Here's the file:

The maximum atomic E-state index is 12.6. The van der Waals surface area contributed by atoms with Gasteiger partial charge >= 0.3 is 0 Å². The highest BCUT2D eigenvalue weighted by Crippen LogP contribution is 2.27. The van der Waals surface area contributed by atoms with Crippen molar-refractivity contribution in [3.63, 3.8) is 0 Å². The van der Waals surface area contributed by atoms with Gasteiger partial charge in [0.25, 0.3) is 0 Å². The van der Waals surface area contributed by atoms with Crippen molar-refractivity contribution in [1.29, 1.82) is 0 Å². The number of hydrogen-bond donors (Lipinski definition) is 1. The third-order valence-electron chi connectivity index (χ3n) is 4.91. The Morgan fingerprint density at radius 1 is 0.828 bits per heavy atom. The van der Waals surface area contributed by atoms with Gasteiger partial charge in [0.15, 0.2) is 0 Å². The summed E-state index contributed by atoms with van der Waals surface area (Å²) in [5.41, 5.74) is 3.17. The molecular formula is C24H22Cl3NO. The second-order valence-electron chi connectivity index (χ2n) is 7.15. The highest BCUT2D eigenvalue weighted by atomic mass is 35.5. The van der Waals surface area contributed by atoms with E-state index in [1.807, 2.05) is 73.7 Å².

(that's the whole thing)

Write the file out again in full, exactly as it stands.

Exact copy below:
The maximum atomic E-state index is 12.6. The van der Waals surface area contributed by atoms with Gasteiger partial charge >= 0.3 is 0 Å². The highest BCUT2D eigenvalue weighted by Crippen LogP contribution is 2.27. The van der Waals surface area contributed by atoms with Crippen molar-refractivity contribution in [3.63, 3.8) is 0 Å². The van der Waals surface area contributed by atoms with Gasteiger partial charge in [0.25, 0.3) is 0 Å². The van der Waals surface area contributed by atoms with Crippen molar-refractivity contribution in [1.29, 1.82) is 0 Å². The number of hydrogen-bond donors (Lipinski definition) is 1. The third-order valence-electron chi connectivity index (χ3n) is 4.91. The Morgan fingerprint density at radius 1 is 0.828 bits per heavy atom. The van der Waals surface area contributed by atoms with Gasteiger partial charge in [0.15, 0.2) is 0 Å². The summed E-state index contributed by atoms with van der Waals surface area (Å²) in [5.41, 5.74) is 3.17. The molecular formula is C24H22Cl3NO. The second-order valence-electron chi connectivity index (χ2n) is 7.15. The highest BCUT2D eigenvalue weighted by atomic mass is 35.5. The van der Waals surface area contributed by atoms with E-state index in [1.807, 2.05) is 73.7 Å².